Other than the phrase “Rodney King getting beat up by four white cops (for no apparent reason),” I have no recollection of the events leading up to the L.A. Riots. I was only 10 when Rodney was assaulted, and then 11 when the Not Guilty verdict came back. I don’t even remember seeing media coverage about it.
If, like me, you have vague impressions of that grim chapter in modern American history, you need to watch Dai Sil Kim-Gibson’s documentary “Wet Sand: Voices from L.A. Ten Years Later.” This film is essentially a follow-up to Kim-Gibson’s 1993 documentary “Sa-I-Gu,” which provided insights on the LA Riots from the perspective of Korean women storeowners.
“Wet Sand” covers a lot more territory, bringing up issues of social injustice, economic inequality, urban decay, and political inaction. The documentary isn’t limited to the Korean-American riot victims as it includes interviews with leaders of civic groups as well as African-American and Latino business owners. “Wet Sand” begins with Jung HuiLee talking about her son Eddie, who was killed. As the documentary continues, it discusses the mayhem surrounding the riots.
The newsreel footage of the vandalized stores and abandoned cars is simultaneously sad and perplexing. The public was outraged that jurors acquitted the four police officers and responded with anger and violence. Since the LAPD was not prepared to and didn’t know how to handle the situation, rioting led to lawlessness. Property losses were estimated at one billion dollars and over 2,000 people were injured. South Central turned into a war zone. Looters were smiling. They were destroying their own neighborhood, but why? The Man is your enemy, not the owner of the liquor store or the dry-cleaning store.
“Wet Sand” raises other “why” questions as well. For instance, a series of voice-over segments and news footage convey that there were hostilities between the Koreans and blacks who lived in the area. The moment I started wondering why there were tensions, I got the answer. Days after Rodney was beaten, a 15 year-old African-American girl named Latasha Harlins was shot and killed by a Korean liquor store owner.
Kim-Gibson’s documentary argues that the media did a very poor job of reporting the news. Instead of showing the entire security camera footage, which would’ve revealed both Latasha and the Korean woman hitting each other across the checkout counter, news stations only broadcasted the shooting. The media also played the Rodney King beating and Latasha’s death back to back. Anyone who sees this sequence would be shocked and appalled.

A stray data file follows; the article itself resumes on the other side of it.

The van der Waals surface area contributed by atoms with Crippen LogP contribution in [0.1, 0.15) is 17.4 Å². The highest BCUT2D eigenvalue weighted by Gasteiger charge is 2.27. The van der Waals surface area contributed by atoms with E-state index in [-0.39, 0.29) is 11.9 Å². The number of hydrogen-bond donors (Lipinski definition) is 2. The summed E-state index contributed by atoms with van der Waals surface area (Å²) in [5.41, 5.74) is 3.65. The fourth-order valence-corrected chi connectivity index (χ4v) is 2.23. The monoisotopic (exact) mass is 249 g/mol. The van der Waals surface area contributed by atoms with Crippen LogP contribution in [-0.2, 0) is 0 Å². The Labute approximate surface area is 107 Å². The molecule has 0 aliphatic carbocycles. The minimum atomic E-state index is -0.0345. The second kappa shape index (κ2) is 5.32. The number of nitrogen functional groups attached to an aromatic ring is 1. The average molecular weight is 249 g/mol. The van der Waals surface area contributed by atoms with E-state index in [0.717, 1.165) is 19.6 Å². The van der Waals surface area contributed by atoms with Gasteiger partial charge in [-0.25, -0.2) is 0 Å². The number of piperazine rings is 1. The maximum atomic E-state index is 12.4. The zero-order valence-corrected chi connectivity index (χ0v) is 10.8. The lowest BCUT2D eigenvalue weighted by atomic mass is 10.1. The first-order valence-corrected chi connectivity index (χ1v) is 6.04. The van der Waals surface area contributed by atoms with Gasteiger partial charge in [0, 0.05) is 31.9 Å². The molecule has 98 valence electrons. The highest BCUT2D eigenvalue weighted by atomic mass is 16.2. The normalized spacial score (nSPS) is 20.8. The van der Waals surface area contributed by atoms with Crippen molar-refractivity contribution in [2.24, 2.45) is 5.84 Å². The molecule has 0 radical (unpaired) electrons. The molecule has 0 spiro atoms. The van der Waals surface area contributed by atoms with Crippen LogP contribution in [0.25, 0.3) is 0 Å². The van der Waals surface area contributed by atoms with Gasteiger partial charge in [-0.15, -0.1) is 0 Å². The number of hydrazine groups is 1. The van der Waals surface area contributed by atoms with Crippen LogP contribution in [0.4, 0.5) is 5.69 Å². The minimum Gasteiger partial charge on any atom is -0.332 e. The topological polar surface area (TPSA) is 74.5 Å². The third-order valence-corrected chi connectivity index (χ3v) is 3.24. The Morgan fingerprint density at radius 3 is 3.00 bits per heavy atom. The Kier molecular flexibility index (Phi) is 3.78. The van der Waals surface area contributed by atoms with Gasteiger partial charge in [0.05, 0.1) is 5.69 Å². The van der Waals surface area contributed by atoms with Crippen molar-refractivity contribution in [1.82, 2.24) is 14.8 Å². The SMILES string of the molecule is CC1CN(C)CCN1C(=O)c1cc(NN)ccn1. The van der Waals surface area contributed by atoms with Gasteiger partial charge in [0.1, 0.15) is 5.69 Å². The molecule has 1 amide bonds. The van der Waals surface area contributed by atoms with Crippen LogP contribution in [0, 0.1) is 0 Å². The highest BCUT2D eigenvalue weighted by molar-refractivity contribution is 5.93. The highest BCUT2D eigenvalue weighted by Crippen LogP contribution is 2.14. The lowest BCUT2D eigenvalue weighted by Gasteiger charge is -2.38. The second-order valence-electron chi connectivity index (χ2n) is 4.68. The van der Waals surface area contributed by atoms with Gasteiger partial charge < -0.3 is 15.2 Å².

When “Wet End” is almost over, the words “it doesn’t make any sense” will be at the forefront of your thoughts. It doesn’t make sense why decades of civil rights activism and fighting for acceptance should crumble when people get upset and scared. Reverend James Lawson, one of the interviewees, points out that the chaos is always there. Philosophically speaking (and thermodynamically too), chaos must exist, but we’ve surely come a long enough way to avoid falling into disorder so easily.
Without being too complicated in and of itself, “Wet Sand” manages to reveal how complex human nature is and how quickly we turn into lord-of-the-flies. It’s not just about dispelling racial stereotypes or creating positive relations among different groups of people. Matters of economics and politics are involved. When there’s a conflict of interests between enough people, and no one steps in to mediate or mitigate, all hell breaks loose.
Michael Moore’s documentary “Bowling for Columbine” (2002) addresses nearly everything that would be covered in an Intro to Criminology class. “Wet Sand” does the same thing for what could be an Intro to Social Injustice class. The film presents a lot of content in just fifty-nine minutes. There’s almost a plethora of information, but editors Charles Burnett and Richard Kim do an excellent job of maintaining a smooth and steady pace, never lingering on any one subject too long. Furthermore, Kim-Gibson weaves all the threads together in such a fashion that you leave the documentary more educated, more aware, and moved to take action.
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